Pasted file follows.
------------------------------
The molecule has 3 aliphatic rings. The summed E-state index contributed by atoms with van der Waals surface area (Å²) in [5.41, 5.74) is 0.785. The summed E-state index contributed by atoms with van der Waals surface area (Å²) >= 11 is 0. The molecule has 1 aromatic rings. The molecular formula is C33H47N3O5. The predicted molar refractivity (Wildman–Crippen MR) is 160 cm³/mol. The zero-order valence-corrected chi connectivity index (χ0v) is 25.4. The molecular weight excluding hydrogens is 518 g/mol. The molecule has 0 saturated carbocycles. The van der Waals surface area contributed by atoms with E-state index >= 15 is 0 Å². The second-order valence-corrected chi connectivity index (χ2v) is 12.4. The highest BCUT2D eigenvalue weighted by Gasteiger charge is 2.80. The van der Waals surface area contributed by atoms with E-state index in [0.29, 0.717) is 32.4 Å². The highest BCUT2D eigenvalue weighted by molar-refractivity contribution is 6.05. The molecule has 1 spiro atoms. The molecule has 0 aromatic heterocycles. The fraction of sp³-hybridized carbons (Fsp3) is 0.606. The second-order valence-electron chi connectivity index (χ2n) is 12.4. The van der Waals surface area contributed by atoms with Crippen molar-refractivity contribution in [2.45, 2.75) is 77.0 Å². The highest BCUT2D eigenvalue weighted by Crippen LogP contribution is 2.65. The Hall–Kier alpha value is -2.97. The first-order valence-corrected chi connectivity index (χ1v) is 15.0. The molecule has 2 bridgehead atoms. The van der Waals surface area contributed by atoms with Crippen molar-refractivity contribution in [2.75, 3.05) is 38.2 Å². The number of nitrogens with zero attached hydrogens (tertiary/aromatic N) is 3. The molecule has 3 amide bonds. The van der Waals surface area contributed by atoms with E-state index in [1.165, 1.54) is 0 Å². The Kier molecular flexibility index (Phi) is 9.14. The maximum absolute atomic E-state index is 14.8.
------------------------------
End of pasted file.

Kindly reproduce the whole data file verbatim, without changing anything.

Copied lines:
The molecule has 3 aliphatic rings. The summed E-state index contributed by atoms with van der Waals surface area (Å²) in [5.41, 5.74) is 0.785. The summed E-state index contributed by atoms with van der Waals surface area (Å²) >= 11 is 0. The molecule has 1 aromatic rings. The molecular formula is C33H47N3O5. The predicted molar refractivity (Wildman–Crippen MR) is 160 cm³/mol. The zero-order valence-corrected chi connectivity index (χ0v) is 25.4. The molecular weight excluding hydrogens is 518 g/mol. The molecule has 0 saturated carbocycles. The van der Waals surface area contributed by atoms with E-state index >= 15 is 0 Å². The second-order valence-corrected chi connectivity index (χ2v) is 12.4. The highest BCUT2D eigenvalue weighted by Gasteiger charge is 2.80. The van der Waals surface area contributed by atoms with E-state index in [0.29, 0.717) is 32.4 Å². The highest BCUT2D eigenvalue weighted by molar-refractivity contribution is 6.05. The molecule has 1 spiro atoms. The molecule has 0 aromatic heterocycles. The fraction of sp³-hybridized carbons (Fsp3) is 0.606. The second-order valence-electron chi connectivity index (χ2n) is 12.4. The van der Waals surface area contributed by atoms with Crippen molar-refractivity contribution in [2.45, 2.75) is 77.0 Å². The highest BCUT2D eigenvalue weighted by Crippen LogP contribution is 2.65. The Hall–Kier alpha value is -2.97. The first-order valence-corrected chi connectivity index (χ1v) is 15.0. The molecule has 2 bridgehead atoms. The van der Waals surface area contributed by atoms with Crippen molar-refractivity contribution in [2.75, 3.05) is 38.2 Å². The number of nitrogens with zero attached hydrogens (tertiary/aromatic N) is 3. The molecule has 3 amide bonds. The van der Waals surface area contributed by atoms with E-state index in [1.165, 1.54) is 0 Å². The Kier molecular flexibility index (Phi) is 9.14. The maximum absolute atomic E-state index is 14.8.